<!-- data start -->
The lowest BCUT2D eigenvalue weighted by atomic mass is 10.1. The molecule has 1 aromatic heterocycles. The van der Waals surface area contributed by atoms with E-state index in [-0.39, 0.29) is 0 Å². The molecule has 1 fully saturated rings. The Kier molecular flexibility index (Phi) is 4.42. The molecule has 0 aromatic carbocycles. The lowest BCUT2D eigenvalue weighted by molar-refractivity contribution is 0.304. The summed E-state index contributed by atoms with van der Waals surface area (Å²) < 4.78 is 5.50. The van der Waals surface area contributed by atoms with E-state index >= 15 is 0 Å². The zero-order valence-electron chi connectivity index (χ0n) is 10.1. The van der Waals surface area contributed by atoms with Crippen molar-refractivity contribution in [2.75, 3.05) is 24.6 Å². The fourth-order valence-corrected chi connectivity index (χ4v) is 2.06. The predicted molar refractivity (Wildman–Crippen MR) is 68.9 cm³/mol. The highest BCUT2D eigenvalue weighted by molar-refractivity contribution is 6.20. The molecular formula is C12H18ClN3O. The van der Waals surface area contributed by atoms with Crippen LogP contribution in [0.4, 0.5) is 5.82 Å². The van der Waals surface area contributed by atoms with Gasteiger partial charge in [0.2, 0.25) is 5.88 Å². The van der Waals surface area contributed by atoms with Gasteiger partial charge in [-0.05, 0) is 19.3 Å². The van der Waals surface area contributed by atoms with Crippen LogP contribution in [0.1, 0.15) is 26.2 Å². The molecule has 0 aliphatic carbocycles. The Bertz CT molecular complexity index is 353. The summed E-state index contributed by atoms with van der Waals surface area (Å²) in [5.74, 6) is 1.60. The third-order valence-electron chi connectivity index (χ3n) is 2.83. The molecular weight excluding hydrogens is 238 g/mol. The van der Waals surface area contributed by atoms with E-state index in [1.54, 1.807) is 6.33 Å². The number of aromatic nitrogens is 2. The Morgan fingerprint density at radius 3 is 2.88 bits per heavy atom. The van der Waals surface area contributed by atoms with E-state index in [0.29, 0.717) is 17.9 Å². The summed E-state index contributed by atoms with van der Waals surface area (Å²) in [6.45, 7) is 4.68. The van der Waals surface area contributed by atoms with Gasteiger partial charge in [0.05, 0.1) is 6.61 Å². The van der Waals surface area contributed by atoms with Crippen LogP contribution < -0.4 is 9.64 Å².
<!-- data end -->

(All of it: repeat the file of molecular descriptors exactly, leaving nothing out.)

The lowest BCUT2D eigenvalue weighted by atomic mass is 10.1. The molecule has 1 aromatic heterocycles. The van der Waals surface area contributed by atoms with E-state index in [-0.39, 0.29) is 0 Å². The molecule has 1 fully saturated rings. The Kier molecular flexibility index (Phi) is 4.42. The molecule has 0 aromatic carbocycles. The lowest BCUT2D eigenvalue weighted by molar-refractivity contribution is 0.304. The summed E-state index contributed by atoms with van der Waals surface area (Å²) < 4.78 is 5.50. The van der Waals surface area contributed by atoms with E-state index >= 15 is 0 Å². The zero-order valence-electron chi connectivity index (χ0n) is 10.1. The van der Waals surface area contributed by atoms with Crippen molar-refractivity contribution in [2.75, 3.05) is 24.6 Å². The fourth-order valence-corrected chi connectivity index (χ4v) is 2.06. The predicted molar refractivity (Wildman–Crippen MR) is 68.9 cm³/mol. The highest BCUT2D eigenvalue weighted by molar-refractivity contribution is 6.20. The molecular formula is C12H18ClN3O. The van der Waals surface area contributed by atoms with Crippen LogP contribution in [0.4, 0.5) is 5.82 Å². The van der Waals surface area contributed by atoms with Gasteiger partial charge in [0.2, 0.25) is 5.88 Å². The van der Waals surface area contributed by atoms with Gasteiger partial charge in [-0.05, 0) is 19.3 Å². The van der Waals surface area contributed by atoms with Crippen LogP contribution in [0.1, 0.15) is 26.2 Å². The molecule has 0 aliphatic carbocycles. The Bertz CT molecular complexity index is 353. The summed E-state index contributed by atoms with van der Waals surface area (Å²) in [5.74, 6) is 1.60. The third-order valence-electron chi connectivity index (χ3n) is 2.83. The molecular weight excluding hydrogens is 238 g/mol. The van der Waals surface area contributed by atoms with E-state index in [1.54, 1.807) is 6.33 Å². The number of aromatic nitrogens is 2. The Morgan fingerprint density at radius 3 is 2.88 bits per heavy atom. The van der Waals surface area contributed by atoms with E-state index in [0.29, 0.717) is 17.9 Å². The summed E-state index contributed by atoms with van der Waals surface area (Å²) in [6.45, 7) is 4.68. The van der Waals surface area contributed by atoms with Gasteiger partial charge in [0.05, 0.1) is 6.61 Å². The van der Waals surface area contributed by atoms with Crippen LogP contribution < -0.4 is 9.64 Å².